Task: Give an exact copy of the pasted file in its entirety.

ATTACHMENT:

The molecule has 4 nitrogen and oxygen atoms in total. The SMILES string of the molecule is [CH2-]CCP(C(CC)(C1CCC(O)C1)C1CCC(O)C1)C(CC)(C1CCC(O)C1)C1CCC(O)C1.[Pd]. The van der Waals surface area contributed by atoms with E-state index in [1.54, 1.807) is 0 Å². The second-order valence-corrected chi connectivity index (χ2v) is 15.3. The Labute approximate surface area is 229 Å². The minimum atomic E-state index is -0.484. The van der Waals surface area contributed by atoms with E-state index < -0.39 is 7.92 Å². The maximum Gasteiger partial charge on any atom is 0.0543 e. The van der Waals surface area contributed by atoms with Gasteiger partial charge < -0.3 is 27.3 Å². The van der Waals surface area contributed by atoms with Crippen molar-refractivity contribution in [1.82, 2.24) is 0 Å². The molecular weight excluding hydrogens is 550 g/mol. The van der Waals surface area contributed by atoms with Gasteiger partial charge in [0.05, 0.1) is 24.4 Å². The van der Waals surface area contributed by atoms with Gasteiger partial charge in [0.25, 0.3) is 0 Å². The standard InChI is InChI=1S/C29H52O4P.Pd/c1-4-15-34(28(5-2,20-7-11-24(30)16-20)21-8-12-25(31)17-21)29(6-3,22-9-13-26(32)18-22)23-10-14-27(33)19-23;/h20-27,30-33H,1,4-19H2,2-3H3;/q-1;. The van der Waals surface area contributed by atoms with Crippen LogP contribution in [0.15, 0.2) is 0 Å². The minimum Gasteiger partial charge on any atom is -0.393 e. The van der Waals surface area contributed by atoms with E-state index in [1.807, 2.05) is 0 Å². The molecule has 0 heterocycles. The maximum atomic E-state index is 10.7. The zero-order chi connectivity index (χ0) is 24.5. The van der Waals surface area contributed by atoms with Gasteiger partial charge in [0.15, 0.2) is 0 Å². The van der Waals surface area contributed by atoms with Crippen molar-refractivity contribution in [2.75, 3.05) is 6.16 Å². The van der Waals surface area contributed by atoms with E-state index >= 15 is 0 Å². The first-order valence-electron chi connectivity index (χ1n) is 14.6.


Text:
The molecule has 4 nitrogen and oxygen atoms in total. The SMILES string of the molecule is [CH2-]CCP(C(CC)(C1CCC(O)C1)C1CCC(O)C1)C(CC)(C1CCC(O)C1)C1CCC(O)C1.[Pd]. The van der Waals surface area contributed by atoms with E-state index in [1.54, 1.807) is 0 Å². The second-order valence-corrected chi connectivity index (χ2v) is 15.3. The Labute approximate surface area is 229 Å². The minimum atomic E-state index is -0.484. The van der Waals surface area contributed by atoms with E-state index < -0.39 is 7.92 Å². The maximum Gasteiger partial charge on any atom is 0.0543 e. The van der Waals surface area contributed by atoms with Gasteiger partial charge < -0.3 is 27.3 Å². The van der Waals surface area contributed by atoms with Crippen molar-refractivity contribution in [1.82, 2.24) is 0 Å². The molecular weight excluding hydrogens is 550 g/mol. The van der Waals surface area contributed by atoms with Gasteiger partial charge in [0.05, 0.1) is 24.4 Å². The van der Waals surface area contributed by atoms with Gasteiger partial charge in [0.25, 0.3) is 0 Å². The standard InChI is InChI=1S/C29H52O4P.Pd/c1-4-15-34(28(5-2,20-7-11-24(30)16-20)21-8-12-25(31)17-21)29(6-3,22-9-13-26(32)18-22)23-10-14-27(33)19-23;/h20-27,30-33H,1,4-19H2,2-3H3;/q-1;. The van der Waals surface area contributed by atoms with Crippen LogP contribution in [0.15, 0.2) is 0 Å². The minimum Gasteiger partial charge on any atom is -0.393 e. The van der Waals surface area contributed by atoms with E-state index in [1.807, 2.05) is 0 Å². The molecule has 0 heterocycles. The maximum atomic E-state index is 10.7. The zero-order chi connectivity index (χ0) is 24.5. The van der Waals surface area contributed by atoms with Gasteiger partial charge in [0.15, 0.2) is 0 Å². The van der Waals surface area contributed by atoms with Crippen molar-refractivity contribution in [2.75, 3.05) is 6.16 Å². The van der Waals surface area contributed by atoms with E-state index >= 15 is 0 Å². The first-order valence-electron chi connectivity index (χ1n) is 14.6.